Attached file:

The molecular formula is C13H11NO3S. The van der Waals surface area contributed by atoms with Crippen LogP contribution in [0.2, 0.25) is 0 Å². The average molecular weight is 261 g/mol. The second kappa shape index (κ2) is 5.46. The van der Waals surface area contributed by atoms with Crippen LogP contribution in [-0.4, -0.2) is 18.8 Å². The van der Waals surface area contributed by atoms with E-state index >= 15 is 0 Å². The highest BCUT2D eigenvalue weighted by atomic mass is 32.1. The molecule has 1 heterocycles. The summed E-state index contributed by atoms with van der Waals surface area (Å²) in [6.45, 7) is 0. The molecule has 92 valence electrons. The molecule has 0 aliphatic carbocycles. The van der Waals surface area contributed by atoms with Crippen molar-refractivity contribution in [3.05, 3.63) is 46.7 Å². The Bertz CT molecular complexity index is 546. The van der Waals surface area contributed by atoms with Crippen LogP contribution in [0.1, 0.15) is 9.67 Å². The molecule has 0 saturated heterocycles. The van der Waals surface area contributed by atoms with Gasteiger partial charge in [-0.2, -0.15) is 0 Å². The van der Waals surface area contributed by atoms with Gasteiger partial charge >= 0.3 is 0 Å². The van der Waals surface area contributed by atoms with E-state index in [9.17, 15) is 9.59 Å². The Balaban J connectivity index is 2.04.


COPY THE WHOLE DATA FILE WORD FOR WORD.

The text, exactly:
The molecular formula is C13H11NO3S. The van der Waals surface area contributed by atoms with Crippen LogP contribution in [0.2, 0.25) is 0 Å². The average molecular weight is 261 g/mol. The second kappa shape index (κ2) is 5.46. The van der Waals surface area contributed by atoms with Crippen LogP contribution in [-0.4, -0.2) is 18.8 Å². The van der Waals surface area contributed by atoms with E-state index >= 15 is 0 Å². The highest BCUT2D eigenvalue weighted by atomic mass is 32.1. The molecule has 1 heterocycles. The summed E-state index contributed by atoms with van der Waals surface area (Å²) in [6.45, 7) is 0. The molecule has 92 valence electrons. The molecule has 0 aliphatic carbocycles. The van der Waals surface area contributed by atoms with Crippen molar-refractivity contribution in [3.05, 3.63) is 46.7 Å². The Bertz CT molecular complexity index is 546. The van der Waals surface area contributed by atoms with Crippen LogP contribution in [0.1, 0.15) is 9.67 Å². The molecule has 0 saturated heterocycles. The van der Waals surface area contributed by atoms with Gasteiger partial charge in [-0.2, -0.15) is 0 Å². The van der Waals surface area contributed by atoms with Gasteiger partial charge >= 0.3 is 0 Å². The van der Waals surface area contributed by atoms with E-state index in [9.17, 15) is 9.59 Å². The Balaban J connectivity index is 2.04.